It was late February, I had been training hard for months.
I was heading down to Oklahoma City to compete in the Powerlifting Nationals, hosted by the good folks at NASA (Natural Athlete Strength Association). My preparation was solid. Intelligent programming yielded less pain and better technique throughout the training cycle. I was ready.
The flight to Dallas was only a few minutes behind. Standard for air travel. But we took an extra 45 minutes in the air, not standard, and landed significantly behind schedule. We then taxied around for about 30 minutes and I ultimately missed – just missed, after running across the airport – my connecting flight.
Bummer. I would no longer make the Awards Banquet, which was scheduled for that evening. But I was deep into the journey and had arrived safely, so I kept in good spirits. The next flight was nearly four hours away, so I decided to rent a car from Dallas to Oklahoma City for the final leg of the journey.
Dallas Ft. Worth Airport Operators, I hope you are reading this… congratulations, you have the longest shuttle from airport to rental car lot in the world. I mean it. After a significant wait, we shuttled slowly out of the airport, onto the highway (cars whizzing past) and eventually arrived at the lot. The woman at the Enterprise desk was fantastic. She was kind, efficient, and very helpful. Until the system shut down.
My reservation in Oklahoma City, a $53 tab, would incur a $90 ‘drop fee’ since I would be leaving it in a different spot than where I picked it up. Fair enough. I was willing to accept that. The computer was not. Regardless of who entered the information – me, the helpful attendant, her coworker, or her manager – the adjustment in reservation kept bumping the total bill up to $325. That was more than the plane ticket. Had I know how expensive it would be from the start, my decision making would have been easy – since I was directed to “hang tight” while we worked it out, I spent 45 minutes at the Enterprise counter. There was nothing they could do.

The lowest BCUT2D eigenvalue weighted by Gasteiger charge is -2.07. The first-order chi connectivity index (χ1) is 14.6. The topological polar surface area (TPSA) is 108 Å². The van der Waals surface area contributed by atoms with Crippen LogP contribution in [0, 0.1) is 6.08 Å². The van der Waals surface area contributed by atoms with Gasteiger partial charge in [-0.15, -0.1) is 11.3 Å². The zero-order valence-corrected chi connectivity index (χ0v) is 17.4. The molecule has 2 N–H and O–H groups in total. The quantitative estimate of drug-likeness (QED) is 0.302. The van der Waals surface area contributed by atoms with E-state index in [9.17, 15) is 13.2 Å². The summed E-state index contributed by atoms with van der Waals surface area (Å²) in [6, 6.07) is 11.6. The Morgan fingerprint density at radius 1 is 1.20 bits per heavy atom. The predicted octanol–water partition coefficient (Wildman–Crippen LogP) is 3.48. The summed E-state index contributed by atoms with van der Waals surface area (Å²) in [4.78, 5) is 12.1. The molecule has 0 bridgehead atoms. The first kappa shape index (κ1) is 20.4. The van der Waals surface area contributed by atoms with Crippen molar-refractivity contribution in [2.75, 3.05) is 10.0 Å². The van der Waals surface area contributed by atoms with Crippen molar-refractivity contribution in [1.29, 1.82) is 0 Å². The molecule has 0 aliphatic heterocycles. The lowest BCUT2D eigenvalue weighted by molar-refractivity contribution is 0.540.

So, I thanked them for trying, went back out to the lot, sat for a while, took the long slow shuttle back to the airport, then an inter-airport tram to my gate, and I waited to see if I could get on standby. And wouldn’t you know, I did! I got a standby spot on a slightly earlier flight – my first stroke of good travel fortune of the day. I would still miss the Awards Banquet by a few hours, but I thought I just might make in to the hotel in time for a good night’s rest.
Then the standby flight was delayed.
We had to wait on a crew who had landed on the other side of the airport but had not yet arrived at the gate. They soon did, carrying sacks of food (which explained their delay), and by then I was too tired to be upset.